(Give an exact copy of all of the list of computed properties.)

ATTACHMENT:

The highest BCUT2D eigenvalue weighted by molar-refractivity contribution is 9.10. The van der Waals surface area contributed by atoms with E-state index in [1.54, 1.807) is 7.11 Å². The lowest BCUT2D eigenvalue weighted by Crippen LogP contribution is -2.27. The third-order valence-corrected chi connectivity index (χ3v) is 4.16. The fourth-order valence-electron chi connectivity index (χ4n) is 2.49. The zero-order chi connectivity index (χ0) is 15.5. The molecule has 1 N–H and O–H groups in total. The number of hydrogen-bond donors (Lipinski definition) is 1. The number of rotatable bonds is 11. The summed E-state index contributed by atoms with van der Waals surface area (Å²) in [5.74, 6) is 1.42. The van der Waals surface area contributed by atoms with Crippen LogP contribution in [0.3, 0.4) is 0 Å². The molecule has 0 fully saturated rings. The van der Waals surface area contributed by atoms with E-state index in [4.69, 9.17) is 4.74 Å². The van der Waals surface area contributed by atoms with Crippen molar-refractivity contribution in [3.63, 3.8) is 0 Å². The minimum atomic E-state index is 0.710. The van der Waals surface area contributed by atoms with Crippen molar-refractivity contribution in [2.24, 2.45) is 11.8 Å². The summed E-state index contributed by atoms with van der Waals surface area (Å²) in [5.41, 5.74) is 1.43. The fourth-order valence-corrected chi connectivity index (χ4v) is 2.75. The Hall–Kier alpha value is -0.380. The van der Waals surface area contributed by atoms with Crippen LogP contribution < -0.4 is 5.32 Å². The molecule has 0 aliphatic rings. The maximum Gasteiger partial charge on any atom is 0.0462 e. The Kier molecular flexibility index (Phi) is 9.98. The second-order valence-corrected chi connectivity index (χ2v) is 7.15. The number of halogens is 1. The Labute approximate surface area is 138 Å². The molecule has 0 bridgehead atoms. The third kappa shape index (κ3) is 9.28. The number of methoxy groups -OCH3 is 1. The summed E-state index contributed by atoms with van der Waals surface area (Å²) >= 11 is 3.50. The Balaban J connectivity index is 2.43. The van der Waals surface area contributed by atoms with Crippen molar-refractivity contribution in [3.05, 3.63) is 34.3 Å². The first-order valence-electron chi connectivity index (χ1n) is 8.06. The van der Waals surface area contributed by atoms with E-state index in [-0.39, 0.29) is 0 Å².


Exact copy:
The highest BCUT2D eigenvalue weighted by molar-refractivity contribution is 9.10. The van der Waals surface area contributed by atoms with E-state index in [1.54, 1.807) is 7.11 Å². The lowest BCUT2D eigenvalue weighted by Crippen LogP contribution is -2.27. The third-order valence-corrected chi connectivity index (χ3v) is 4.16. The fourth-order valence-electron chi connectivity index (χ4n) is 2.49. The zero-order chi connectivity index (χ0) is 15.5. The molecule has 1 N–H and O–H groups in total. The number of hydrogen-bond donors (Lipinski definition) is 1. The number of rotatable bonds is 11. The summed E-state index contributed by atoms with van der Waals surface area (Å²) in [5.74, 6) is 1.42. The van der Waals surface area contributed by atoms with Crippen LogP contribution in [0.3, 0.4) is 0 Å². The molecule has 0 fully saturated rings. The van der Waals surface area contributed by atoms with E-state index in [4.69, 9.17) is 4.74 Å². The van der Waals surface area contributed by atoms with Crippen molar-refractivity contribution in [3.63, 3.8) is 0 Å². The minimum atomic E-state index is 0.710. The van der Waals surface area contributed by atoms with Crippen molar-refractivity contribution in [2.24, 2.45) is 11.8 Å². The summed E-state index contributed by atoms with van der Waals surface area (Å²) in [5.41, 5.74) is 1.43. The fourth-order valence-corrected chi connectivity index (χ4v) is 2.75. The Hall–Kier alpha value is -0.380. The van der Waals surface area contributed by atoms with Crippen LogP contribution < -0.4 is 5.32 Å². The molecule has 0 aliphatic rings. The maximum Gasteiger partial charge on any atom is 0.0462 e. The Kier molecular flexibility index (Phi) is 9.98. The second-order valence-corrected chi connectivity index (χ2v) is 7.15. The number of halogens is 1. The Labute approximate surface area is 138 Å². The molecule has 0 bridgehead atoms. The third kappa shape index (κ3) is 9.28. The number of methoxy groups -OCH3 is 1. The summed E-state index contributed by atoms with van der Waals surface area (Å²) >= 11 is 3.50. The Balaban J connectivity index is 2.43. The van der Waals surface area contributed by atoms with Crippen molar-refractivity contribution in [3.05, 3.63) is 34.3 Å². The first-order valence-electron chi connectivity index (χ1n) is 8.06. The van der Waals surface area contributed by atoms with E-state index in [-0.39, 0.29) is 0 Å².